As of Wednesday, July 1, Dade County had 67 positive COVID-19 cases since the pandemic tracking began and according to Department of Public Health Northwest Georgia Region Public Information Officer (PIO) Logan Boss, we still have a lot farther to go before the spread of the virus slows down.
Keeping in mind that eleven of Dade’s 67 tested and reported positive cases are actually positive antibody tests that do not count as active cases, Dade is a very long way from community (or shared) immunity, also known as herd immunity.
“What we expect with this virus is that it will keep spreading in some way until 60 to 70 percent of the population has been exposed, infected, or vaccinated,” Boss said. “When 60 to 70 percent are exposed, infected, or vaccinated the virus will slow it’s spread. Not stop, slow.”
Boss said of those who are exposed to the virus, 80 to 85 percent will be asymptomatic or have mild symptoms which will not even lead to a doctor’s visit or testing for COVID-19. It is the remaining 15 to 20 percent of the population, those at higher risk or considered medically fragile, that the masks, social distancing, and other guidelines are intended to protect.
“We need to protect those who are vulnerable,” Boss said.
The Department of Public Health (DPH) is seeing more of those in the 18 to 30 range falling ill with COVID, but generally the lower the age goes the more reduced the risks of complications from the virus. Those in that age range who do experience complications, or even death, usually have underlying health issues and a lot of them are overweight, Boss said.
Dade County has around 16,000 residents, so by the time the spread of COVID-19 slows, and shared immunity kicks in, a minimum of 9,600 people will have been infected, exposed to or immunized for COVID-19. At least 7,680 of those will have had no symptoms or very mild symptoms.
The expectation of the spread of COVID-19 is to stop completely is not realistic as Boss says COVID-19 will continue to be around, like influenza. Unlike influenza which has been the cause of most of the pandemics in the last 100 years, like the 1918 Spanish Flu, this is the first Coronavirus pandemic and it is being watched and studied in real-time.
Some reports of delayed active COVID-19 test results have been reported in Dade and the DPH is looking into them. Boss said generally test results through the DPH should be returned within 24 to 48 hours, although more recently there have been a few that have taken as much as 5 to 7 days. Testing delays due to the number of tests being processed each day moving forward are a concern as large businesses require testing for employees as they return to work. Right now the labs are processing 5,000 tests a day and two labs are being used by the state of Georgia – Quest and Ipsum.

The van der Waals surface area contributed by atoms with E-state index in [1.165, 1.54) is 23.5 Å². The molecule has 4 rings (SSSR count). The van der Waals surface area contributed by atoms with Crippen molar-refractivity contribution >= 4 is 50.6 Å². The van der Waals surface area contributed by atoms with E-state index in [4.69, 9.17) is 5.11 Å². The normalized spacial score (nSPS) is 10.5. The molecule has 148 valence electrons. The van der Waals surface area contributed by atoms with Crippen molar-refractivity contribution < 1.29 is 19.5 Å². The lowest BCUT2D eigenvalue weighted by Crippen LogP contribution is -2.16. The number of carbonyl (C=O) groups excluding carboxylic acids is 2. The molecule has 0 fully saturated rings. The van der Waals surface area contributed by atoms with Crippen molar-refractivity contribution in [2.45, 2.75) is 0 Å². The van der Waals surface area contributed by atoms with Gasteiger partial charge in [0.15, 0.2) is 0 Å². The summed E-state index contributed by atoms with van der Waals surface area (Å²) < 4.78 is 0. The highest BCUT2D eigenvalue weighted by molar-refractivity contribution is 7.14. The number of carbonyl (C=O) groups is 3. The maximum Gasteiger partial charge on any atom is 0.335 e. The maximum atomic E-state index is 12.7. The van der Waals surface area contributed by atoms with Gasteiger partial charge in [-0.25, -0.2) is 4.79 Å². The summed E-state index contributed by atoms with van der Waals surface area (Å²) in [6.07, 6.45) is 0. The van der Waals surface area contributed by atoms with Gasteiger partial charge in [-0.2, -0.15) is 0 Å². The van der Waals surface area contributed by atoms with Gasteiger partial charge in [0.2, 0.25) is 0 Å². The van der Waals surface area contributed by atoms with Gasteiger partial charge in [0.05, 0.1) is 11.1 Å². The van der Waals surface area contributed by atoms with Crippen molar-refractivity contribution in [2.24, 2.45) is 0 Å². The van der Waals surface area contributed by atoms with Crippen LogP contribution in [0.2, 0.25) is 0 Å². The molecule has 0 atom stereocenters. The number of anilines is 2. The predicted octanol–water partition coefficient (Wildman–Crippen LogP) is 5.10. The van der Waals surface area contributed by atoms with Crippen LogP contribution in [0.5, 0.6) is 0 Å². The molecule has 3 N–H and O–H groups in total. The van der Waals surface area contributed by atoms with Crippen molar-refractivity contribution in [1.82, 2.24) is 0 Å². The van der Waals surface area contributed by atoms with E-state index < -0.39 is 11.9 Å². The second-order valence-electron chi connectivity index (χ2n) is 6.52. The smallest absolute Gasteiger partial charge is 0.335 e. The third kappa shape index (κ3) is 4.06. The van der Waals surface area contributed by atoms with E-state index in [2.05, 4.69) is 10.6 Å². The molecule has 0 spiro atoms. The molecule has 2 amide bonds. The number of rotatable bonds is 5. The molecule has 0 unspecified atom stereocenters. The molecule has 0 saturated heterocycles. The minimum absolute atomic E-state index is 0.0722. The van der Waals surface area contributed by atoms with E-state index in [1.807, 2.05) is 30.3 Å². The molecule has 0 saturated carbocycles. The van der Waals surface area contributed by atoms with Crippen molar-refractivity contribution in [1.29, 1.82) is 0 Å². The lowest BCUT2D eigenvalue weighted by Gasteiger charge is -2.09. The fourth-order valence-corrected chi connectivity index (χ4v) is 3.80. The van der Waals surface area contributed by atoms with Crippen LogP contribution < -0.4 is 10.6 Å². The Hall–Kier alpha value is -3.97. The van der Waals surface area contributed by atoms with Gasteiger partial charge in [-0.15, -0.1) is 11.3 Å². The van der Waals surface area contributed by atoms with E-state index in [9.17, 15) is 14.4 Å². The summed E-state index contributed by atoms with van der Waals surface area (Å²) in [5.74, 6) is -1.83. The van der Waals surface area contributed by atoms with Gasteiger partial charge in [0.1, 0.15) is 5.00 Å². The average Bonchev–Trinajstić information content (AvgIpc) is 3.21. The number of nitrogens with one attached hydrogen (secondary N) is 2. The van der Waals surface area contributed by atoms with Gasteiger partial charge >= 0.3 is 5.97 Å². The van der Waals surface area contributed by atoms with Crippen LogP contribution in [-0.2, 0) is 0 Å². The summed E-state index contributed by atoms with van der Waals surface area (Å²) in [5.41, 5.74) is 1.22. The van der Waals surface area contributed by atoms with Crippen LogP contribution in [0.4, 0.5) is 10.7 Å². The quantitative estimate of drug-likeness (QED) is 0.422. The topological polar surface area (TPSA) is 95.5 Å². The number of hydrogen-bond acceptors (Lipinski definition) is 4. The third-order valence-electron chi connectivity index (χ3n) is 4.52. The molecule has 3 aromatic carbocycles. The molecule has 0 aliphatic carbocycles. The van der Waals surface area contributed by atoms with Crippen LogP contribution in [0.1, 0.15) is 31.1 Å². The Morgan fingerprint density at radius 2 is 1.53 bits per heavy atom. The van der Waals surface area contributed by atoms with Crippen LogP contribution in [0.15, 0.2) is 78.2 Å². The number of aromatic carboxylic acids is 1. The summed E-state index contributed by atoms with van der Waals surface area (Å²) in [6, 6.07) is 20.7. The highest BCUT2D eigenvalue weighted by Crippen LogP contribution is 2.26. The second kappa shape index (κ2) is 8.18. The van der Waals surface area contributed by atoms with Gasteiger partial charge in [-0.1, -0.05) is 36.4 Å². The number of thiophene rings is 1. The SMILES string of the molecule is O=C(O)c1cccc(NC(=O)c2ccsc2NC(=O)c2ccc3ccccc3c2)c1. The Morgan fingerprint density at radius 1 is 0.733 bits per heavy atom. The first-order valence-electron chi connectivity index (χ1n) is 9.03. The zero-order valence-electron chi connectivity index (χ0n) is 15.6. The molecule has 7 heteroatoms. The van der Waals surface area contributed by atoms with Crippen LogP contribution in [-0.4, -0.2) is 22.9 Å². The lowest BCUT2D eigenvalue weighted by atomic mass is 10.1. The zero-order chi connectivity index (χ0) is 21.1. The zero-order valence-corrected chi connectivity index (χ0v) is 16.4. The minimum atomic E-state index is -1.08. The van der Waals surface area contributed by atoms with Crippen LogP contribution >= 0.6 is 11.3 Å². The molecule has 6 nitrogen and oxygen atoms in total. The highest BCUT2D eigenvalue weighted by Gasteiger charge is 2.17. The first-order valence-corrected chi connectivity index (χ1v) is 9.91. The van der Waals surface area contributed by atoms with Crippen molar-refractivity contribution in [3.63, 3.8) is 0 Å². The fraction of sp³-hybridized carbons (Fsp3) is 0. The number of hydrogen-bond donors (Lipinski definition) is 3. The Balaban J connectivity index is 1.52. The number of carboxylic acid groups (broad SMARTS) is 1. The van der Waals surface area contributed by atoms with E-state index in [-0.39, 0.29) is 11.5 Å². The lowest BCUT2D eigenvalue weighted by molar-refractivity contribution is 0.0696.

Boss said the longer turnaround for test results has been due more to problems with labs being able to get the supplies to run the tests than with test shortages themselves. There is also the possibility of delays as labs work 24/7 getting test results and lab equipment is running 24/7 there will be equipment breakdowns and failures. Boss pointed out that the lab equipment had not been designed to run all day and all night, every day, and the pandemic has made that a necessity. Delays in test results mean delays for the Department of Health, making tracking of virus contacts far more difficult and less efficient.
So where do we stand now? Boss said they are estimating around 5 to 10 percent of people in Georgia have been exposed to or infected by COVID-19, but that percentage can vary. COVID-19 spreads differently, Boss said, across the world, throughout the US, from state to state and even within the states. In some areas such as New York City, NY and other areas with a high number of positive cases, that percentage may be higher.
Boss said it is very important for people to wear masks in public, frequently wash their hands, and distance, distance, distance. It is also good to remember that “outside is better than inside”.
“We still have a long way to go before we are out of the woods,” Boss said.